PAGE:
Lawmakers say Empire State Development, the state's economic development agency, should spend money allocated for workforce development more quickly to avoid delays in expanding New York job opportunities.

ESD and the state Labor Department split $350 million to implement the Office of Strategic Workforce Development. The office formally launched a year ago, with ESD getting $180 million in the latest spending plan to implement the office, training and related programs.

"A specific feature of our workforce development programs are focusing on people who have historically had challenges and barriers with respect to training in employment opportunities," ESD President, CEO and Commissioner Hope Knight told lawmakers Thursday. 

Assemblymembers held a hearing about the efficacy of the state's 60-plus economic development programs, and how billions of dollars spent on them each year boost the workforce as early budget preparations take shape.

ESD has spent $24 million — or 16% of $150 million in grants — for workforce development programs. Roughly 9,000 New Yorkers in tech industries growing the most rapidly in the state, including optics photonic imaging, advanced manufacturing, semiconductor manufacturing, biotech life sciences and others.

"We are really focused on innovation industries — jobs of the future," Knight said.

Assembly Economic Development, Job Creation, Commerce and Industry chair Harry Bronson said he'd hoped ESD would have spent more of the $180 million to implement the Office of Strategic Workforce Development after one year. 

"It does take a while to launch those kinds of things, but I would have liked to see that more has been done," he said Thursday. "I'm happy to see the commissioner talked about workforce being part of the discussion ... throughout all of the economic development programs that we're doing, so we're taking a step forward. We need to do that a little bit more and a little bit faster. ...We need to have the agency pick up the pace on the implementation."

As New York struggles with population decline, lawmakers said workforce development investments are key to upstate economic recovery if barriers to employement are targeted correctly.

ESD officials defended the agency's progress and awarding funding from the Office of Strategic Workforce Development.

“In just one year, we have stood up a brand new program, hired a top-notch team and developed new and robust program guidelines," according to a statement from ESD on Friday. "Across the state, more than $41 million in public/private investment has been allocated to train more than 9,000 New Yorkers  in cutting edge sectors, with an additional round to be announced in the coming days.  This was always meant to be a multi-year award program that not only trains workers for the jobs of tomorrow, but provides the wrap around services to get trainees to and through training, and will provide real metrics to measure its success.”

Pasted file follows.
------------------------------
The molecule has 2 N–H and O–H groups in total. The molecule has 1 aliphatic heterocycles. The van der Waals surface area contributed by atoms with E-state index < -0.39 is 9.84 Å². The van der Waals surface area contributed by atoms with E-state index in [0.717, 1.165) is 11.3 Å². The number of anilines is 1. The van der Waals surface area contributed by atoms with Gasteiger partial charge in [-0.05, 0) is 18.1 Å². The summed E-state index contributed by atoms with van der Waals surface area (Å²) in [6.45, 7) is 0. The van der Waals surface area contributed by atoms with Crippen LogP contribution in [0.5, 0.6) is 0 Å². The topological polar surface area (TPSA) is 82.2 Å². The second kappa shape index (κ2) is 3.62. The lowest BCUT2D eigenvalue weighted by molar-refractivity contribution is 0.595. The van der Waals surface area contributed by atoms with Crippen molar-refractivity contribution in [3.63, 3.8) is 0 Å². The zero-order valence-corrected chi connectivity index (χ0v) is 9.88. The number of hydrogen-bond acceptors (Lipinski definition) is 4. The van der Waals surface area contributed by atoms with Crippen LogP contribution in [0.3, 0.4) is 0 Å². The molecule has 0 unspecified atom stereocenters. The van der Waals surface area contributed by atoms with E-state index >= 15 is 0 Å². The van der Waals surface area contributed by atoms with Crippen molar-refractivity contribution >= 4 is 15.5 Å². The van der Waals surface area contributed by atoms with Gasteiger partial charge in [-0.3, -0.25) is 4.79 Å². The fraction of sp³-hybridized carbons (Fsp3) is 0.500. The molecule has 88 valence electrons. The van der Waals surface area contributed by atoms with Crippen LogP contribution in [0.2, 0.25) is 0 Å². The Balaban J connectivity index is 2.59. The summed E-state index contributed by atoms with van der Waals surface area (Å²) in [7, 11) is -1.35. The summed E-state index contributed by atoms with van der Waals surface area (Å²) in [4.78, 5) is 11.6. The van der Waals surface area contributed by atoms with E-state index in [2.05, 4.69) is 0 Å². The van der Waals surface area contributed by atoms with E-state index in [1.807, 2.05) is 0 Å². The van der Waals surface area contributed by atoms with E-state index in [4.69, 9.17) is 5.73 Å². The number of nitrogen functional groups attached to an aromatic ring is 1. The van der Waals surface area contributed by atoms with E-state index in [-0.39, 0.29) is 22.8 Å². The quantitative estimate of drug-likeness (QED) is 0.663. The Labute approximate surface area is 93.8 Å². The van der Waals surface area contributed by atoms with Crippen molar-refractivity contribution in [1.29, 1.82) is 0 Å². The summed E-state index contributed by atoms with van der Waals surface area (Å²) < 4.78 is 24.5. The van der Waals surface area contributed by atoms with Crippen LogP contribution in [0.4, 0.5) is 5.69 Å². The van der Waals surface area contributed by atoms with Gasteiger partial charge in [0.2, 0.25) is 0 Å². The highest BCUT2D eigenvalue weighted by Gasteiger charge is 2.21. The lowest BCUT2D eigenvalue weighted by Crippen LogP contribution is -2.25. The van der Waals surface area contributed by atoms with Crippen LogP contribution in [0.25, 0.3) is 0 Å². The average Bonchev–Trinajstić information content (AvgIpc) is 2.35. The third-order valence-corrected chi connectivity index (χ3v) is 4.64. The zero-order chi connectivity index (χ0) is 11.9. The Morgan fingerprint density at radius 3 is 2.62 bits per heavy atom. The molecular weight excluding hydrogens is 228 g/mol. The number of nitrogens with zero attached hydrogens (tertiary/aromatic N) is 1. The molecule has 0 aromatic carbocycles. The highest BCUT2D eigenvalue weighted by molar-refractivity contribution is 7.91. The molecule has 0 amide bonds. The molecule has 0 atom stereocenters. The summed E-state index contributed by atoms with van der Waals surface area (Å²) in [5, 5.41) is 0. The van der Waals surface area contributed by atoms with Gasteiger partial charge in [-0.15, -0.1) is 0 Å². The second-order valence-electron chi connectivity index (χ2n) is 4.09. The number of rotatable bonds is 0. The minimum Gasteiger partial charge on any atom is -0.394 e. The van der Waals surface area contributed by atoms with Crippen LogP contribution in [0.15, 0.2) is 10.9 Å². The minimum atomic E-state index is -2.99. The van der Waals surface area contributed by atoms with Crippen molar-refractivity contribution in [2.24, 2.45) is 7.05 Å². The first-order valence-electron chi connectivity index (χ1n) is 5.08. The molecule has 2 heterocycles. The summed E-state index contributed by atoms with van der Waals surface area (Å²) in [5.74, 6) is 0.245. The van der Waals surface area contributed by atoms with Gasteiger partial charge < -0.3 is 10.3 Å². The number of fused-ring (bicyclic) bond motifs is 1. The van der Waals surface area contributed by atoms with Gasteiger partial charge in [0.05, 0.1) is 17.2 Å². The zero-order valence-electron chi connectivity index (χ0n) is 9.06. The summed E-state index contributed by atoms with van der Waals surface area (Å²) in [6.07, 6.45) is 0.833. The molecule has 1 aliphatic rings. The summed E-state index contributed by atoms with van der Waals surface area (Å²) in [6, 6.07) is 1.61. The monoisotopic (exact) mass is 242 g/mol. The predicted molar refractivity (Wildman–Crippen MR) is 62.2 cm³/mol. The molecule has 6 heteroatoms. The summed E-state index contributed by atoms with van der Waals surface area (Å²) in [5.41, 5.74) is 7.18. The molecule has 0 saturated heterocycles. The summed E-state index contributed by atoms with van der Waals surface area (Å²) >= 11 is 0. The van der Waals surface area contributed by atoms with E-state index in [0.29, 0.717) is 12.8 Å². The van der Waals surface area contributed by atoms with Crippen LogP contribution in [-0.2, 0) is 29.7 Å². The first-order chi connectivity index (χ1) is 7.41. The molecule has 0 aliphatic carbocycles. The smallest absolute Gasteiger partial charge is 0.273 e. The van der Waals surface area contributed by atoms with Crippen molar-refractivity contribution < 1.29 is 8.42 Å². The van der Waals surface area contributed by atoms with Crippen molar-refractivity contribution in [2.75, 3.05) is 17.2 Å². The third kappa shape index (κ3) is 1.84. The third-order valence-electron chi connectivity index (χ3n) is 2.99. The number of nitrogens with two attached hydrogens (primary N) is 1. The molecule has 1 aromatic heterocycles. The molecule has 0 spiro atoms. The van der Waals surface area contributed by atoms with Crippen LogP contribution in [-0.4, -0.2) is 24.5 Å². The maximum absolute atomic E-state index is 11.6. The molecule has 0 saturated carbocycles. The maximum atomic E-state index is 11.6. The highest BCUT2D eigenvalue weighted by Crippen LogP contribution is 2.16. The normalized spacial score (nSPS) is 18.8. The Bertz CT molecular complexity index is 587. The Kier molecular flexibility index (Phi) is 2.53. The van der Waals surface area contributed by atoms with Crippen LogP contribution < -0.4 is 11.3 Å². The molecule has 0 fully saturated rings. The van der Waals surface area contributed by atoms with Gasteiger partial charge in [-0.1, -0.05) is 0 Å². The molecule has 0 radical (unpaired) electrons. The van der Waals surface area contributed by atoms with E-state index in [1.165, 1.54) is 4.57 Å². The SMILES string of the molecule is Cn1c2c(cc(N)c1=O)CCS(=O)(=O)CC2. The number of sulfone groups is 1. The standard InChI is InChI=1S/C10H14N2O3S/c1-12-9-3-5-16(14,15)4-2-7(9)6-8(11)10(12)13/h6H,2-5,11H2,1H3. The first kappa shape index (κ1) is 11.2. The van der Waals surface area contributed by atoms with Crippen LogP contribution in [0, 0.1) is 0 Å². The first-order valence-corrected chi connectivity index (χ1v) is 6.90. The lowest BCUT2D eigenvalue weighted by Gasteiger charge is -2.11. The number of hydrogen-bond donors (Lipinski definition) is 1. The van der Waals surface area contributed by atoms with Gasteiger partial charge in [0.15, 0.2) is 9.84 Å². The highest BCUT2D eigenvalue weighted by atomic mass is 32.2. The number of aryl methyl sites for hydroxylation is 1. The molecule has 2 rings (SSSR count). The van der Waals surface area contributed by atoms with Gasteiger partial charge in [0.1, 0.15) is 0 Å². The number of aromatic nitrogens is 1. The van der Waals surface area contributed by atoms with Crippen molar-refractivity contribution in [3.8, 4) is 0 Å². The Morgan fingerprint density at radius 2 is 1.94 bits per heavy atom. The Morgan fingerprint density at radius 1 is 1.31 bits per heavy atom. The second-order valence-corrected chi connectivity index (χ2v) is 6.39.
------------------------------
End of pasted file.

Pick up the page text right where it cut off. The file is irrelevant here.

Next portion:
State and local governments spend a combined $11 billion on economic development per year, according to the Citizens Budget Commission. Lawmakers say they'll scrutinize that spending and focus next year's investments on semiconductor manufacturing and supporting higher education.

Officials are encouraged by recent long-term investments in semiconductor manufacturing, like Micron's new manufacturing plant expected to create 9,000 jobs in the Syracuse area.

But Assembly Small Business Committee chair Al Stirpe is worried when hiring begins over the next few years, New York will lack people to fill the positions.

"We have low unemployment rates already. Where are these people coming from?" he said.

Lawmakers and panelists agreed the state needs to fund wraparound services in  transportation, child care, housing and mentoring programs to strengthen the workforce.

Lawmakers told Knight that Empire State Development should be more transparent and give detailed outlines of the programs that have been funded, including the workforce training program. They requested ESD publicize the demographics of the 9,000 New Yorkers trained or in training and more information about the services the department has provided the group to date.

Data could help justify requests in tough budgetary discussions next year.

Stirpe says with the budget shortfall, priorities will have to be chosen.

"What are you going to spend your money on?" he said. "What are your priorities?"

The 2023-24 budget included expanded the state's film and TV tax credit to $700 million a year, up from $420 million. Lawmakers on Thursday said a shortage of workers allows for a maximum of two productions at once. 

Stirpe said he'll consider pushing for funding in the next budget to build a center to produce high-end commercials in the state.

*Editor's note: This story reflects additional comments from Empire State Development. ESD received $180 million to implement the Office of Strategic Workforce Development, and $150 million of which is used for grant programs.